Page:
Mayor Thinks Hampton Should Join Nearby Norfolk And Portsmouth With Casino

Written By Dann Stupp on November 20, 2020 - Last Updated on August 2, 2023
The Hampton Roads region in Virginia will soon have two new casino-resorts, but a nearby mayor is also hoping for a Hampton casino.

The Hampton Roads region in Virginia will soon have two new casino-resorts. However, a potential Hampton casino could make it a trifecta, the city’s mayor hopes.

This past week the Hampton City Council approved its newest requests for its legislative delegation. Among their requests to state legislators is one for Hampton to pursue and develop its own casino resort.

That would create three Virginia casinos within a 20-mile radius on the Peninsula. Hampton Mayor Donnie Tuck said he still thinks it would work.

“It wouldn’t be something that would really, really be a negative for the area,” he told PlayVirginia. “So that’s why I said the area could support three casinos. And that’s why we are still hopeful.”

Room for a Hampton Casino?

Voters in the nearby cities of Norfolk and Portsmouth both overwhelmingly approved casino gambling earlier this month. Each city had a casino referendum on Election Day.

The Virginia General Assembly laid out criteria earlier this year regarding which Virginia casinos would be permitted to vote on casinos. To qualify, a city would have to prove its struggles with tax revenue, unemployment, poverty and declining population.

Hampton didn’t meet the criteria, due to its population holding steady for the past three decades. However, Tuck and the Hampton City Council hope the Assembly considers the city’s request during its next session.

Earlier this year, the commonwealth conducted its own study to show that two casinos could be viable in the area. Soon after, Hampton commissioned its own study to show that three casinos could also work and boost overall tax revenue.

In fact, Tuck thinks Hampton could have a small geographical advantage by being the easiest location for tourists, especially those from western areas of Virginia, to reach.

“We believe that we are positioned (so that) individuals coming from the western part of the state would get to us first,” he said. “And with the tunnel congestion, actually a casino in Hampton might have more appeal than in the other areas only because of the challenge in getting to the southside.”

Also, benefiting Hampton’s casino aspirations? The city clearly has a taste for gaming.

“Back in the 1990s, there was an effort to do riverboat gaming, and that was led by Hampton,” Tuck said. “And we had a referendum, and it passed.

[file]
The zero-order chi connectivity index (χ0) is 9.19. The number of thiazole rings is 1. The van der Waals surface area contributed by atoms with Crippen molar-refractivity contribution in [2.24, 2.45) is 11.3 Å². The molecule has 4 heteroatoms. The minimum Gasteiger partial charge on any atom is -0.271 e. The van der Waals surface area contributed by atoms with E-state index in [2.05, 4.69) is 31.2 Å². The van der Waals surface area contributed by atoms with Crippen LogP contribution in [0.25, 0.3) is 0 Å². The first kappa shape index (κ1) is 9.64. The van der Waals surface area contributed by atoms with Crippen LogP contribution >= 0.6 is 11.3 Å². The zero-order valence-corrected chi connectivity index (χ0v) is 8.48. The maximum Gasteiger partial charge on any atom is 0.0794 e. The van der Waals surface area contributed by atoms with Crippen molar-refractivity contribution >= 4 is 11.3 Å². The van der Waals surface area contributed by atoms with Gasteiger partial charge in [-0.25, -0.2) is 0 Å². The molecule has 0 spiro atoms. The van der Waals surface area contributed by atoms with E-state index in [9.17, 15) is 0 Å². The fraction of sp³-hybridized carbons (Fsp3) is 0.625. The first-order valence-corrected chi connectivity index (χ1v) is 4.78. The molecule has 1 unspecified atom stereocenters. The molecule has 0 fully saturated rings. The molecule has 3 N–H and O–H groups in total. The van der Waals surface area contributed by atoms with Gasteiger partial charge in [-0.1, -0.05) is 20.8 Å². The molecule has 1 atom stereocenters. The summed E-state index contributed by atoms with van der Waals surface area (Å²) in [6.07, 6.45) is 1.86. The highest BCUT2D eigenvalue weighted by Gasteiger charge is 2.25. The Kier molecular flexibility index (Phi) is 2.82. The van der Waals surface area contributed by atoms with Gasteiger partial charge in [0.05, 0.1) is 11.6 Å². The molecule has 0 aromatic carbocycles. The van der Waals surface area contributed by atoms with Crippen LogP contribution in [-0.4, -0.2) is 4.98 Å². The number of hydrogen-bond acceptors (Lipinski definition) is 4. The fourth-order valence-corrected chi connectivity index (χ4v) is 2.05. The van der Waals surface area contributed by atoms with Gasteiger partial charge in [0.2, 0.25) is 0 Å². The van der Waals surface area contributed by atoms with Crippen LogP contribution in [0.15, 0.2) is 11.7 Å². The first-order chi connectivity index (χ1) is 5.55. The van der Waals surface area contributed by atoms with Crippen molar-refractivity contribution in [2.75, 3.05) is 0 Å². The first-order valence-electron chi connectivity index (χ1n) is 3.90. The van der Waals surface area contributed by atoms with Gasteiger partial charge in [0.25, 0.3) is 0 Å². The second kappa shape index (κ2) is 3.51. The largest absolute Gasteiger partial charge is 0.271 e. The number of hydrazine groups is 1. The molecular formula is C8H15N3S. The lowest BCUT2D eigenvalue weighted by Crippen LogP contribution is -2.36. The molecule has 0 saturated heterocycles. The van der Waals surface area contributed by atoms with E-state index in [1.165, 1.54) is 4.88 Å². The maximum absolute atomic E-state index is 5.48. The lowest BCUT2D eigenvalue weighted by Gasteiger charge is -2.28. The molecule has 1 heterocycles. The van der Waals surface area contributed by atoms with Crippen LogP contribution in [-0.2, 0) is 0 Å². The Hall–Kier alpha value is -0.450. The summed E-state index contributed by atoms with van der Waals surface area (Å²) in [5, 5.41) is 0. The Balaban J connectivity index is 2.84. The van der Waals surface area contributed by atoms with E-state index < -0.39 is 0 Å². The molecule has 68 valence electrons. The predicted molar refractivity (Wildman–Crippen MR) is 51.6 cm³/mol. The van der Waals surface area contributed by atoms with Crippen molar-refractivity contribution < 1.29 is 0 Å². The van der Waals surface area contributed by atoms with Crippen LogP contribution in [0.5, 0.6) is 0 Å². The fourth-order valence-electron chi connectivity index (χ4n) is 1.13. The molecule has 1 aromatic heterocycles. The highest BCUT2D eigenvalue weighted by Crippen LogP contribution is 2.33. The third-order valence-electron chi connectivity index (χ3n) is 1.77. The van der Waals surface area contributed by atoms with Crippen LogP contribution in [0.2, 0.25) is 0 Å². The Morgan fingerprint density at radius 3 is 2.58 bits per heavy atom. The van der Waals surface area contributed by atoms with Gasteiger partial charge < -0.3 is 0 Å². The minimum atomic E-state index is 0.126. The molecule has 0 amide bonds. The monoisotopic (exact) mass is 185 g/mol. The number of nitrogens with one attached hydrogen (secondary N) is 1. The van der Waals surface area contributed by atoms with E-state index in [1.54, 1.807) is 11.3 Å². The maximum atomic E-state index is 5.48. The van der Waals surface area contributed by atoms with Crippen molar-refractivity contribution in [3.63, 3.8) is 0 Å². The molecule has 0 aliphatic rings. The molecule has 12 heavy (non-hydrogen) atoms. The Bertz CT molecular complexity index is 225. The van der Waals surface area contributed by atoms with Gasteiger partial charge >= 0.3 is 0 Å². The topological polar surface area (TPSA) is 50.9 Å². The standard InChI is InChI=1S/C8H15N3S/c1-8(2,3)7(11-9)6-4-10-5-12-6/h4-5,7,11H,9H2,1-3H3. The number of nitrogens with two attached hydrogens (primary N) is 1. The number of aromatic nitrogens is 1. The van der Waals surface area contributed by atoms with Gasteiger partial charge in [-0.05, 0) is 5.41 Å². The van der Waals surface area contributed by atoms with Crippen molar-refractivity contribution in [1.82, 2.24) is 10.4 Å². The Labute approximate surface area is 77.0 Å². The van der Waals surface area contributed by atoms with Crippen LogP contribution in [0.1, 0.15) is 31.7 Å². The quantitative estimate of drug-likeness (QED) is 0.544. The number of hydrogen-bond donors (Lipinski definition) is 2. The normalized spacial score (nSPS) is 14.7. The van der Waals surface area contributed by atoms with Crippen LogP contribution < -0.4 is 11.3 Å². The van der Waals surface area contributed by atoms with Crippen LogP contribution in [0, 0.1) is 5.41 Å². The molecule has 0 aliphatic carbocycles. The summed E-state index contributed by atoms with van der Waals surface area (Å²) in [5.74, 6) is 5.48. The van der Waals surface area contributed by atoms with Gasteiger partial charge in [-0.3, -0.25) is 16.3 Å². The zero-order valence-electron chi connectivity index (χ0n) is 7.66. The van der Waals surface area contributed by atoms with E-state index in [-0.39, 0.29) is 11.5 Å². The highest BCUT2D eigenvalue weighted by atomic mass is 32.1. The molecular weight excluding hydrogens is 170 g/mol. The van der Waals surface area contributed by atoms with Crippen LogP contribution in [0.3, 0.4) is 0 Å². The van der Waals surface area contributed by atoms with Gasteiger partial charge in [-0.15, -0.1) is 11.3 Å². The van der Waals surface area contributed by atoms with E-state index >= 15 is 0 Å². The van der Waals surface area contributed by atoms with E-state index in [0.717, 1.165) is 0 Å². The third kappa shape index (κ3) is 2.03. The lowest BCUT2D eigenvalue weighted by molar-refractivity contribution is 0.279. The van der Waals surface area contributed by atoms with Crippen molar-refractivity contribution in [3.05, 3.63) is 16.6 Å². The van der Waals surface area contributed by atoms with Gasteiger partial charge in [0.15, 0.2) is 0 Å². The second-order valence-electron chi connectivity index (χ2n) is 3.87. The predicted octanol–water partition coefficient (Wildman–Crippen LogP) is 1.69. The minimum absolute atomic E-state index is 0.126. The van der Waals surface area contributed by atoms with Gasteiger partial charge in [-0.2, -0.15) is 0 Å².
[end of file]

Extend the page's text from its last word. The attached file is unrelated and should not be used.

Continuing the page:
“Unfortunately, the state wasn’t ready for it, but again, it passed in our city.”

Hampton’s History of Gambling Support

As a consolation, lawmakers permitted Hampton to open an off-track betting facility. That resulted in the 2019 opening of a Rosie’s Gaming Emporium. Rosie’s gaming parlors feature historic horse racing (HHR) machines. They look like slot machines, but as Rosie’s explains on its website:

“The major difference that sets HHR apart from traditional games is the results of these games are not random. HHR is a true pari-mutuel wagering system that is delivered to the customer in an entertaining video experience.”

Tuck said Rosie’s has proven a hit with Hampton residents. In fact, he said the few complaints that he hears from citizens aren’t about gambling’s potential impact on neighborhoods, crime or the impact to local businesses. Instead, usually the lone issues involve the difficulty getting into Rosie’s.

“The only concerns and complaints are that it monopolizes the parking in that one area, that shopping center, and that there needs to be some other type of arrangements,” he said.

As Tuck and other Hampton officials await the General Assembly’s decision on a possible casino, he said the city will continue speaking with potential casino partners. Portsmouth teamed up with the experienced Rush Street Gaming, and Norfolk has partnered with the Pamunkey Indian Tribe.

“We’re still looking at potential suitors,” he said.

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Dann Stupp

Dann Stupp is a longtime sports journalist who’s written and edited for The Athletic, USA Today, ESPN, and other outlets. He lives in Lexington, Virginia.

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